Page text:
Today’s vinyl will floor you

 With a myriad of colours and patterns, vinyl flooring is affordable, easy to install and simple to maintain. Vinyl’s water-resistant qualities with patterns and textures that simulate stone and wood floors make it a popular mainstream choice for kitchens, laundry rooms and bathrooms.
        Vinyl floors are made of synthetic materials, such as polyvinyl chloride, or PVC, and urethane. First developed in the 1950s, today’s vinyl floors have a clear vinyl or urethane wear layer that protects the printed pattern underneath. (Vinyl floors should not be confused with true linoleum, which is a natural product made of linseed oil, pine rosin, wood flour, powdered cork and limestone.)
    Vinyl is called resilient hard-surface flooring, because minor dents that occur , due to chairs and walking ,will bounce back. Hendricks says as consumers become more sophisticated, so have their options in vinyl flooring patterns, which now emulate natural materials.
        But not all vinyl flooring is on equal footing. Generally, the thicker the vinyl is, the better its quality. Vinyl manufacturers have also addressed consumers’ concerns about off-gassing volatile organic compounds, or VOCs, and have switched from solvent-based inks to water-based ones, according to Hendricks.
    If your floor plans include using vinyl, the three common types include the felt-backed sheet variety, fibreglass vinyl and luxury tiles. Major manufacturers of vinyl include Armstrong, Mannington, Congoleum, Tarkett and International Vinyl Corp., Hendricks says.
    Traditional felt-backed sheets are the least expensive vinyl flooring option, starting around $1 per square foot, says Allen Cubell, vice president of Residential Resilient Flooring for Armstrong Floor Products in Lancaster, Pa.
    Sheet vinyl starts at 1/16-inch thickness and goes up from there, with options including an enhanced wear-layer. Traditional sheet vinyl should be professionally installed and must be glued down to stay in place.
    The fibreglass variety is one of the greatest technological advances in vinyl flooring. Also called flex floor, glass-backed or glueless, this floor has a core of fibreglass that is fully encapsulated by vinyl.
    Fiberglas vinyl is a seamless floor that can be floated over an existing flat and smooth surface. The use of pressure-sensitive adhesive around the perimeter, as opposed to the use of traditional vinyl’s full-spread adhesive, further reduces installation time.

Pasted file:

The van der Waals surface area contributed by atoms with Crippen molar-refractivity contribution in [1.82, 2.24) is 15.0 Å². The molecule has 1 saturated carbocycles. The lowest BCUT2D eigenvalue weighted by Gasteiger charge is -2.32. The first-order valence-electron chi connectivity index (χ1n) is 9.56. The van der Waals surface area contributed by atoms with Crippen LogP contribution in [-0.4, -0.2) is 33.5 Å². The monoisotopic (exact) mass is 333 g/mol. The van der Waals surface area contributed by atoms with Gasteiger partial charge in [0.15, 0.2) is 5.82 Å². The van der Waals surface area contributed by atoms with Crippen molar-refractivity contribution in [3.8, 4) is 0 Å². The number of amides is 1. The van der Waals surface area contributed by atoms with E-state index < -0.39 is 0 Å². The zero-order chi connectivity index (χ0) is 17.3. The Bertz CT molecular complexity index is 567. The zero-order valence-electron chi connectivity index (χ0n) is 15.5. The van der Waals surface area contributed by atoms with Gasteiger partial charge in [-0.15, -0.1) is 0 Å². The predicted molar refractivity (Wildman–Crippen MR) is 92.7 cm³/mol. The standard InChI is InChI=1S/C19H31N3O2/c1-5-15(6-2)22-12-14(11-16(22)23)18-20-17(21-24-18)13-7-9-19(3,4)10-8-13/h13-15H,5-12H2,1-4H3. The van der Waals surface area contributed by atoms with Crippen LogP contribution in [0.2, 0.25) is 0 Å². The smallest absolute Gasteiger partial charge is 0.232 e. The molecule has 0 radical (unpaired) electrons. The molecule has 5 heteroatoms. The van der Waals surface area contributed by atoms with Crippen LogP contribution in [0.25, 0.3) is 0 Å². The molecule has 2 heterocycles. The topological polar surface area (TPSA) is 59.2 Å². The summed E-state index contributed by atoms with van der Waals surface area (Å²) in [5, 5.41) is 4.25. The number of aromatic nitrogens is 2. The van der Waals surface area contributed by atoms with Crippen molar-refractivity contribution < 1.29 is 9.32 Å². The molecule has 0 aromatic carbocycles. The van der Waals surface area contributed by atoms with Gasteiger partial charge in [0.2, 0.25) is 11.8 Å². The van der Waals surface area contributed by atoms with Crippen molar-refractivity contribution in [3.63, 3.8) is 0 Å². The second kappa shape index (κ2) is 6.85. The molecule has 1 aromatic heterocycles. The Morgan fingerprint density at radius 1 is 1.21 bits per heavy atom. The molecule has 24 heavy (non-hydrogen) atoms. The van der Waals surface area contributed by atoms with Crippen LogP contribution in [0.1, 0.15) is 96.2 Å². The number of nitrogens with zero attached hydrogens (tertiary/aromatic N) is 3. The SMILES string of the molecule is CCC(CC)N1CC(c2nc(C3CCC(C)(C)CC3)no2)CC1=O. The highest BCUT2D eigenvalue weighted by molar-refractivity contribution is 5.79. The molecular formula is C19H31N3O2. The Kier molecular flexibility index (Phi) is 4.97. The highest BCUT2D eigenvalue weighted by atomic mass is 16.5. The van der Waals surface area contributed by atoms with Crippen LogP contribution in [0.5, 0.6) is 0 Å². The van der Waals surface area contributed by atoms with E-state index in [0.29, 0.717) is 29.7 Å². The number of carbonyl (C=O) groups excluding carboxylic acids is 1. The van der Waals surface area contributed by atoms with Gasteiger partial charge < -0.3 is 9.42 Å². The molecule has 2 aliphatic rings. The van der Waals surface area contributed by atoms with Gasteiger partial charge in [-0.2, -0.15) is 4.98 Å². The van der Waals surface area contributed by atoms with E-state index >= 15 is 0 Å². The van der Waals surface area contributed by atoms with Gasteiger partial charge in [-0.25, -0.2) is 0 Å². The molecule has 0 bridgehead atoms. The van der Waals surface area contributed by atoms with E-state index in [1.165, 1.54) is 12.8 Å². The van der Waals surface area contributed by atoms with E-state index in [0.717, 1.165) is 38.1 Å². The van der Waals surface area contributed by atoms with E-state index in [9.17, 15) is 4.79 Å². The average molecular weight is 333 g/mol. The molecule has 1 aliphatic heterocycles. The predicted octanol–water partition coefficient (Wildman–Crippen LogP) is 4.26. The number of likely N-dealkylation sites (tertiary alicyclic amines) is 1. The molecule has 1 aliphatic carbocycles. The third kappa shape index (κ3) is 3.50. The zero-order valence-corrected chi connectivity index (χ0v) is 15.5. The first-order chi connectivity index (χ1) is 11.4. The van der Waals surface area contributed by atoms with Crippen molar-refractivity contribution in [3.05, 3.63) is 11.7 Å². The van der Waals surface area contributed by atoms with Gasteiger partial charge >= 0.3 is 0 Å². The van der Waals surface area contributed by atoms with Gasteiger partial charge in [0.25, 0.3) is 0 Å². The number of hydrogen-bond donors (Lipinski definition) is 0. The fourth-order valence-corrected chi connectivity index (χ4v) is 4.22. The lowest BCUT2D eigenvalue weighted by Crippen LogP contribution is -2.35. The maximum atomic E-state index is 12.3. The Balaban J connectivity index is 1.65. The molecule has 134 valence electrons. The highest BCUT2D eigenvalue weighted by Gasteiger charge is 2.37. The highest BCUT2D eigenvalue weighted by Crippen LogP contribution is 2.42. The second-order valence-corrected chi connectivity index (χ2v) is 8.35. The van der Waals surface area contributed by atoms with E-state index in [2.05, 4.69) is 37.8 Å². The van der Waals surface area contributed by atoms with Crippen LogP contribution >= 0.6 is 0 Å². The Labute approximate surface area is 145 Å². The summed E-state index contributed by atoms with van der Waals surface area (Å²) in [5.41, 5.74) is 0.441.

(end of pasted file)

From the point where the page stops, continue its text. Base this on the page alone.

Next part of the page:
Because of the fibreglass-wrapped-in-vinyl construction, potential problems found in its felt-backed counterpart — contraction, expansion, cracking and curling , are eliminated. With prices averaging around $3 per square foot, fibreglass vinyl is more flexible than conventional sheet vinyl, and is easily used in basements.
    Cubell says technological advances have helped vinyl resemble higher-end flooring. “The printing, texture and coating of vinyl floors give it a real appeal,” he says. “Today’s vinyl can appear to be a hardwood floor, but feels warm with a cushion underfoot. You don’t get the ‘click, click, click’ sound on vinyl that you do when you walk over real hardwood floors or ceramic tile.”
    Luxury vinyl tiles, not to be confused with boxed self-stick tiles ,have a thick, textured wear-layer that simulates hand-scraped woods or weathered stone floors.
    Caring for a vinyl floor is easier than ever, with some varieties having built-in soil inhibitors and anti-microbial properties. Routinely sweep vinyl floors gently with a soft broom or vacuum attachment to remove abrasive dirt that can damage the surface.
    Although water resistant, occasionally cleaning a vinyl floor with a damp , not sopping wet,mop is best. Do not use abrasive cleaners on your vinyl floor, and consult the manufacturer’s instructions for suggested cleaners.
    It is imperative to keep the vinyl or urethane wear-layer intact, because once the vinyl pattern becomes worn, there’s no restoring it. Cared for properly, vinyl floors can easily last 10 years, with some styles offering a residential warranty up to 20 years.
    Vinyl flooring strikes the balance between beauty and budget constraints, says Hendricks. “Especially in these difficult economic times, vinyl is a great product for the money,” he says. “Today’s vinyl flooring is easy on the eye, easy on the feet and easy on the pocketbook.”

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